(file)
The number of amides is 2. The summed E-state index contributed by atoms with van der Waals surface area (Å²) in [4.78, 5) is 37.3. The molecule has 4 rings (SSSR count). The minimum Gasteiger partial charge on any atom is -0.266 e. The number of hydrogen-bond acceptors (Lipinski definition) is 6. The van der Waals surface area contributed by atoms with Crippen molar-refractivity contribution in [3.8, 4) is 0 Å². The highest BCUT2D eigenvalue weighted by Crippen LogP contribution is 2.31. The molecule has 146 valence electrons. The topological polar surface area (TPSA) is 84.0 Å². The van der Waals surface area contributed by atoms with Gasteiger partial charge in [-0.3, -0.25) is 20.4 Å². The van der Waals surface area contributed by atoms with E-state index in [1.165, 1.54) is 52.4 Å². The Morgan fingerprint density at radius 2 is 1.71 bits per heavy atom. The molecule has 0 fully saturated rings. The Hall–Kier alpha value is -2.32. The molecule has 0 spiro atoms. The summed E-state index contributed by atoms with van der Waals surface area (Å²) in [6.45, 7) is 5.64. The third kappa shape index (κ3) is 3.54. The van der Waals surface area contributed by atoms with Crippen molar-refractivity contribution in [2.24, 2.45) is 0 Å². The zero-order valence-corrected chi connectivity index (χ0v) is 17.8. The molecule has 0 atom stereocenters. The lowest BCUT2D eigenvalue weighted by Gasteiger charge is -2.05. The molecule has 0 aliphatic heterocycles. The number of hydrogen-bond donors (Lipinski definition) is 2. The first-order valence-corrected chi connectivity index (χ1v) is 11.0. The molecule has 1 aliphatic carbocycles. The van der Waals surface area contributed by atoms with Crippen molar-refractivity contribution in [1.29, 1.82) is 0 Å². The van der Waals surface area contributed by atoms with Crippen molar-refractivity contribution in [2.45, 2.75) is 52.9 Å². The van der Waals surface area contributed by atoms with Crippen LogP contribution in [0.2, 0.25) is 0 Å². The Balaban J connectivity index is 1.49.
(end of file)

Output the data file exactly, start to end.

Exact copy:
The number of amides is 2. The summed E-state index contributed by atoms with van der Waals surface area (Å²) in [4.78, 5) is 37.3. The molecule has 4 rings (SSSR count). The minimum Gasteiger partial charge on any atom is -0.266 e. The number of hydrogen-bond acceptors (Lipinski definition) is 6. The van der Waals surface area contributed by atoms with Crippen molar-refractivity contribution in [3.8, 4) is 0 Å². The highest BCUT2D eigenvalue weighted by Crippen LogP contribution is 2.31. The molecule has 146 valence electrons. The topological polar surface area (TPSA) is 84.0 Å². The van der Waals surface area contributed by atoms with Gasteiger partial charge in [-0.3, -0.25) is 20.4 Å². The van der Waals surface area contributed by atoms with E-state index in [1.165, 1.54) is 52.4 Å². The Morgan fingerprint density at radius 2 is 1.71 bits per heavy atom. The molecule has 0 fully saturated rings. The Hall–Kier alpha value is -2.32. The molecule has 0 spiro atoms. The summed E-state index contributed by atoms with van der Waals surface area (Å²) in [6.45, 7) is 5.64. The third kappa shape index (κ3) is 3.54. The van der Waals surface area contributed by atoms with Crippen molar-refractivity contribution in [2.24, 2.45) is 0 Å². The zero-order valence-corrected chi connectivity index (χ0v) is 17.8. The molecule has 0 atom stereocenters. The lowest BCUT2D eigenvalue weighted by Gasteiger charge is -2.05. The molecule has 0 aliphatic heterocycles. The number of hydrogen-bond donors (Lipinski definition) is 2. The first-order valence-corrected chi connectivity index (χ1v) is 11.0. The molecule has 1 aliphatic carbocycles. The van der Waals surface area contributed by atoms with Crippen molar-refractivity contribution in [1.29, 1.82) is 0 Å². The van der Waals surface area contributed by atoms with Crippen molar-refractivity contribution in [2.45, 2.75) is 52.9 Å². The van der Waals surface area contributed by atoms with Crippen LogP contribution in [0.2, 0.25) is 0 Å². The Balaban J connectivity index is 1.49.